The Andrew Goodman Foundation Condemns Georgia’s Racist Voter Suppression Law
Last night, Georgia Governor Brian Kemp signed into law SB202, 95 pages of voting restrictions explicitly targeting Black Americans. The provisions of this shameful law are also an intentional assault on the voting rights of youth of color ironically occuring as we commemorate the 50th anniversary of the Twenty-Sixth Amendment, which prohibits age discrimination in voting. Despite being cloaked in the pretense of preventing voter fraud, this law is a direct response to record Black youth voter turnout in Georgia in the 2020 election, which was declared “the most secure in American history.”
SB202 is a deliberate attempt to return to the Jim Crow Era where the denial of the voting rights of Black Americans were codified by state laws and enforced through intimidation and violence. The parallels between then and now could not be clearer. When voter suppression efforts failed in 2020, what followed was a violent insurrection seeking to overturn the results of the election. With the failure of the insurrection came 250 plus voter suppression laws across the country with Georgia leading the way. More alarming, when Georgia State Representative Park Cannon, acting in her official capacity as a representative of the people, attempted to witness the bill being signed into law, she was arrested and violently dragged from the Capitol building. The Andrew Goodman Foundation stands in solidarity with our dear friend, Rep. Park Cannon, and all others who have been speaking truth to power in opposition of these racist voter suppression laws.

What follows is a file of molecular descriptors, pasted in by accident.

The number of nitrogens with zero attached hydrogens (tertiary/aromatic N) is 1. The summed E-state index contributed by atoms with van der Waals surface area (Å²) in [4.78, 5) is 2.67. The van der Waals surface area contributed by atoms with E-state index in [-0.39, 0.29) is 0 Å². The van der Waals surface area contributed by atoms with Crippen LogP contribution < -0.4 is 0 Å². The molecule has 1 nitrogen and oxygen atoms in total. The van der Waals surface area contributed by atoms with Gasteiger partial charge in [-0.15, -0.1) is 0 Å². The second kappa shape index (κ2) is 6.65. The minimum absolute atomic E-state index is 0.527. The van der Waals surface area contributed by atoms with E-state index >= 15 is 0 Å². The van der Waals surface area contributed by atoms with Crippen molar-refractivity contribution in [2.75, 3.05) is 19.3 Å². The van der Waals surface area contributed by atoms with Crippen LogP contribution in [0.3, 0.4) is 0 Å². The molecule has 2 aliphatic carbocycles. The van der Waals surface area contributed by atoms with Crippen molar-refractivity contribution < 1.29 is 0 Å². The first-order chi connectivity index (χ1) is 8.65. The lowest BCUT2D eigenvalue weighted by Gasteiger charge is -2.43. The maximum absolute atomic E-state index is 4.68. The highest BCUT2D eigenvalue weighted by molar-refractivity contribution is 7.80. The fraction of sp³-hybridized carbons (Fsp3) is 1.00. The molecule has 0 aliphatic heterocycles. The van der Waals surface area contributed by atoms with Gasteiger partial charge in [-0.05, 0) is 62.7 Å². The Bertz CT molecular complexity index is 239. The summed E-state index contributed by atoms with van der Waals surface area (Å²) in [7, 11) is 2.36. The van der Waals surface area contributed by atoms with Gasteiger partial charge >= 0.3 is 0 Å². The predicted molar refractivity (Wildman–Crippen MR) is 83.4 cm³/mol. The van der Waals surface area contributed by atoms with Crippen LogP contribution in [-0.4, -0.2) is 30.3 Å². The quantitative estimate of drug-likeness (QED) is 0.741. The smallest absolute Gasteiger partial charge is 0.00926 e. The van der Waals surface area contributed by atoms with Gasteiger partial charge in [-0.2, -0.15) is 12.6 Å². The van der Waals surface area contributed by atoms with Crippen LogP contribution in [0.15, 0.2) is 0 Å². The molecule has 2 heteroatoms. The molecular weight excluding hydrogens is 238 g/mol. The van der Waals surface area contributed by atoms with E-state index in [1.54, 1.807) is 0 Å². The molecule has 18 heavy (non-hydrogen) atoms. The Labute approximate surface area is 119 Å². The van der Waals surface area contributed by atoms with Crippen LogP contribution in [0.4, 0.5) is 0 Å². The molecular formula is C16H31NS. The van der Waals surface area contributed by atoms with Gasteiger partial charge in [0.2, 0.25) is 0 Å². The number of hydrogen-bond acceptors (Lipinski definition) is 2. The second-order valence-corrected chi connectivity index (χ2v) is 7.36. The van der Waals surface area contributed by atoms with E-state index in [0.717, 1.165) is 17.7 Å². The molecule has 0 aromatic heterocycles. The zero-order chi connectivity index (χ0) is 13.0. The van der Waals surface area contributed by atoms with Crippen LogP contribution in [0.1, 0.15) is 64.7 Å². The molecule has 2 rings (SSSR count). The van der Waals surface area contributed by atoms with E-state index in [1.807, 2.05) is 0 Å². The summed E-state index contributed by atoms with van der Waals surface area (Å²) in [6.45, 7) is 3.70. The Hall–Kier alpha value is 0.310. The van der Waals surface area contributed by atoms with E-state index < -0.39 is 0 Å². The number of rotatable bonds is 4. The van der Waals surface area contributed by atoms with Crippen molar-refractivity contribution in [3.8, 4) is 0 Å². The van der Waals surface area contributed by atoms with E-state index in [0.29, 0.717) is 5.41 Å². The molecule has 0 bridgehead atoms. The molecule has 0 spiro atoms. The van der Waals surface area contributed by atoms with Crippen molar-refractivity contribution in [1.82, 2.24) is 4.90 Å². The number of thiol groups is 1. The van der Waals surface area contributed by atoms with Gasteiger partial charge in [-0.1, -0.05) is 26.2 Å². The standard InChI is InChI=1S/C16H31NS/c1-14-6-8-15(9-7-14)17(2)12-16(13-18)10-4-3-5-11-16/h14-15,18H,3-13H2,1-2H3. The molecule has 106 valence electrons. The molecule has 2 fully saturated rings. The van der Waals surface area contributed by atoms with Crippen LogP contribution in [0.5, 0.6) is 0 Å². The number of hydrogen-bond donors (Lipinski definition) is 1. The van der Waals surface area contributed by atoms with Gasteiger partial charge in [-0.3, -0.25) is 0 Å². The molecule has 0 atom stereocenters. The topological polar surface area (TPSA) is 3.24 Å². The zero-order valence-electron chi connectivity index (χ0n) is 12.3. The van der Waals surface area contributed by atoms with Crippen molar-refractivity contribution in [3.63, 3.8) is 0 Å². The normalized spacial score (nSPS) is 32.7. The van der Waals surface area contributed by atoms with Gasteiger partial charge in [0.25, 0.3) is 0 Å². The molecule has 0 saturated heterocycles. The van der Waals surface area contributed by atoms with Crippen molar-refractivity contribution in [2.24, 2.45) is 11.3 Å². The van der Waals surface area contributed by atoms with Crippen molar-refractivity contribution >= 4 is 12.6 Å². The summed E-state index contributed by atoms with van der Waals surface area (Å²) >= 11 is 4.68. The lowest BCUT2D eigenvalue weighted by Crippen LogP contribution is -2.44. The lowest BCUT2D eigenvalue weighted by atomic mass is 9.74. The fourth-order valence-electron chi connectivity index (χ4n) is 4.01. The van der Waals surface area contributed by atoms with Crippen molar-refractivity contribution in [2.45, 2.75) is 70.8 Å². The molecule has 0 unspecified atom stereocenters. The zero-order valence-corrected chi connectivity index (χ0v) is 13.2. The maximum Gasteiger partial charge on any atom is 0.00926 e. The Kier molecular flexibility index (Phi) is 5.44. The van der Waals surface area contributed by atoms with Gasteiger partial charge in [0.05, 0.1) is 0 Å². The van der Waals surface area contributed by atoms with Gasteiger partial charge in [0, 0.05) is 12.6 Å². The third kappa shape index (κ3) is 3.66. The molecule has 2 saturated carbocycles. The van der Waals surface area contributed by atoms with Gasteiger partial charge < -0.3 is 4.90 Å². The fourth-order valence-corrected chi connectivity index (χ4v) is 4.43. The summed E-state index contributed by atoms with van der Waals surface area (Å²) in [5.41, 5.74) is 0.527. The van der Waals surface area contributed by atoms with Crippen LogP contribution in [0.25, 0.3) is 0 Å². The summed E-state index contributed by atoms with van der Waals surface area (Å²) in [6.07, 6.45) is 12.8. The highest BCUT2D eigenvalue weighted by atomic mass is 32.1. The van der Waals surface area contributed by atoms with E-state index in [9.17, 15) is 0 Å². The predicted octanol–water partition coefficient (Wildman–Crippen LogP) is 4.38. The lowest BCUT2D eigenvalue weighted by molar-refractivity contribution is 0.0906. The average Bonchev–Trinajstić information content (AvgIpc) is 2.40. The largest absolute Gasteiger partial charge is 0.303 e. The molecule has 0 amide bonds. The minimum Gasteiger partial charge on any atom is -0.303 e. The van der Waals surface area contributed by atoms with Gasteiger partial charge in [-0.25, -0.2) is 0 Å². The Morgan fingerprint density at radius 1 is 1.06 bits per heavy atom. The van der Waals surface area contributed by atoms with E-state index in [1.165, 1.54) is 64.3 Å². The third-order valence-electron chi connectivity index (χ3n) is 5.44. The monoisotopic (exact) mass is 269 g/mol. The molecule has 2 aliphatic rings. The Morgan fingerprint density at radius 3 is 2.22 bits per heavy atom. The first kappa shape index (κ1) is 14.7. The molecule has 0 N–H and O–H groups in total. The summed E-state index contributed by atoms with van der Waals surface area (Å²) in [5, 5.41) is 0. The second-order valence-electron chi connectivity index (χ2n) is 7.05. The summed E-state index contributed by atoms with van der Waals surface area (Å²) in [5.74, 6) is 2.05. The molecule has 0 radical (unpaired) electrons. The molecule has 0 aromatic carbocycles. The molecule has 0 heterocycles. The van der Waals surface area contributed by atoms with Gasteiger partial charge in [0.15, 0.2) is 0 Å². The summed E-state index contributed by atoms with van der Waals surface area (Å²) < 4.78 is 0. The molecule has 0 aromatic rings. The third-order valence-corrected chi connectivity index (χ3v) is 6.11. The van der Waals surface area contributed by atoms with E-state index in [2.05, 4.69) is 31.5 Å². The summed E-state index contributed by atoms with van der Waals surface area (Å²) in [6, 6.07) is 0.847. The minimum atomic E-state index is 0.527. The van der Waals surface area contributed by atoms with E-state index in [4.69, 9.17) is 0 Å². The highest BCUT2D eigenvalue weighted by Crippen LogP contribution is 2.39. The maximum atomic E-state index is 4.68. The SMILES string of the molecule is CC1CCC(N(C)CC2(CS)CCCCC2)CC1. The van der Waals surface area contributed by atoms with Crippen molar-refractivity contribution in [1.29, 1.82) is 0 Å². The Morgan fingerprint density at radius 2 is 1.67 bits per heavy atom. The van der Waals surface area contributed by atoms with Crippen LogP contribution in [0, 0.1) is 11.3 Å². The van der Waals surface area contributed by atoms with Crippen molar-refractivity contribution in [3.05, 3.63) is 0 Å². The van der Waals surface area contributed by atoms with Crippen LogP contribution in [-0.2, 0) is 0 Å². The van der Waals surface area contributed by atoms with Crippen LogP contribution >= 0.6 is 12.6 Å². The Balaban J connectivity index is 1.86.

In 1964, our organization’s namesake, Andrew Goodman, was brutally murdered in Mississippi along with James Earl Chaney and Michael Schwerner for registering Black Americans to vote during Freedom Summer. This tragedy was not that long ago. And given the violence and murders that occured in our nation on January 6th, we cannot take for granted that it will not happen again.
The swift passage and signing of this nearly 100 page bill, which goes so far as to criminalize giving water to voters standing in line, demonstrates the fragility of democracy. It makes the passage of the For the People Act and the John Lewis Voting Rights Advancement Act not only a moral imperative but a necessary safeguard against the creeping unraveling of our democracy. Cynical legislators in Georgia and in 42 other states are counting on outrage and attention fading in a few weeks. We must once again join forces and maintain the same long-term persistent organizing that activists did during the Civil Rights Movement to ensure that we defeat all of these voter suppression efforts and protect our democracy.